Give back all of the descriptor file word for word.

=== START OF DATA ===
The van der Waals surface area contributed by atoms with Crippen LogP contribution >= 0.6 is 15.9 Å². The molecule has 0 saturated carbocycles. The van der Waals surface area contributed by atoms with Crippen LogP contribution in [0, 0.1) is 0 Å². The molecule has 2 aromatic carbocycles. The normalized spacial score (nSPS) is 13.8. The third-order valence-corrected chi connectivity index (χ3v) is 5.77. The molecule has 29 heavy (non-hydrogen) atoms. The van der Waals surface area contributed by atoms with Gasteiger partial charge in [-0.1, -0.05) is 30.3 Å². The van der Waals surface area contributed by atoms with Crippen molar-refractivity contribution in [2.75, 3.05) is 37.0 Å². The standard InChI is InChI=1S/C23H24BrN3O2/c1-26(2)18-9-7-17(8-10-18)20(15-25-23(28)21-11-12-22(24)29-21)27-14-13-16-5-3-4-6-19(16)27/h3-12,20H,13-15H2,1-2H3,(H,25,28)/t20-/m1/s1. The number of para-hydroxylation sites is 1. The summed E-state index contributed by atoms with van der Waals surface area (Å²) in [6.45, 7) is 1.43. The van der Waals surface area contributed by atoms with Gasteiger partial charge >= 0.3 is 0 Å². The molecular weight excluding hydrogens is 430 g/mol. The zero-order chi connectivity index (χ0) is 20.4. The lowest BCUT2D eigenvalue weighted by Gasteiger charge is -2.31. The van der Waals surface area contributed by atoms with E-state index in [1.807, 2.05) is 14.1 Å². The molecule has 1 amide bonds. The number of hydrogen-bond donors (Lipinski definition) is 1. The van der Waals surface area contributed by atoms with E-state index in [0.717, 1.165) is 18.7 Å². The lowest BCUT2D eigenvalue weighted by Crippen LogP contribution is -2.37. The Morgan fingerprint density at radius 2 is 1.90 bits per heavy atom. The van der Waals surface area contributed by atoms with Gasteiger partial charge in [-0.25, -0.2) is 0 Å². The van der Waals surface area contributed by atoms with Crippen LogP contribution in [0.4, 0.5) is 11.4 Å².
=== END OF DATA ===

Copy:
The van der Waals surface area contributed by atoms with Crippen LogP contribution >= 0.6 is 15.9 Å². The molecule has 0 saturated carbocycles. The van der Waals surface area contributed by atoms with Crippen LogP contribution in [0, 0.1) is 0 Å². The molecule has 2 aromatic carbocycles. The normalized spacial score (nSPS) is 13.8. The third-order valence-corrected chi connectivity index (χ3v) is 5.77. The molecule has 29 heavy (non-hydrogen) atoms. The van der Waals surface area contributed by atoms with Gasteiger partial charge in [-0.1, -0.05) is 30.3 Å². The van der Waals surface area contributed by atoms with Crippen molar-refractivity contribution in [2.75, 3.05) is 37.0 Å². The standard InChI is InChI=1S/C23H24BrN3O2/c1-26(2)18-9-7-17(8-10-18)20(15-25-23(28)21-11-12-22(24)29-21)27-14-13-16-5-3-4-6-19(16)27/h3-12,20H,13-15H2,1-2H3,(H,25,28)/t20-/m1/s1. The number of para-hydroxylation sites is 1. The summed E-state index contributed by atoms with van der Waals surface area (Å²) in [6.45, 7) is 1.43. The van der Waals surface area contributed by atoms with Gasteiger partial charge >= 0.3 is 0 Å². The molecular weight excluding hydrogens is 430 g/mol. The zero-order chi connectivity index (χ0) is 20.4. The lowest BCUT2D eigenvalue weighted by Gasteiger charge is -2.31. The van der Waals surface area contributed by atoms with E-state index in [1.807, 2.05) is 14.1 Å². The molecule has 1 amide bonds. The number of hydrogen-bond donors (Lipinski definition) is 1. The van der Waals surface area contributed by atoms with E-state index in [0.717, 1.165) is 18.7 Å². The lowest BCUT2D eigenvalue weighted by Crippen LogP contribution is -2.37. The Morgan fingerprint density at radius 2 is 1.90 bits per heavy atom. The van der Waals surface area contributed by atoms with Gasteiger partial charge in [-0.25, -0.2) is 0 Å². The van der Waals surface area contributed by atoms with Crippen LogP contribution in [0.4, 0.5) is 11.4 Å².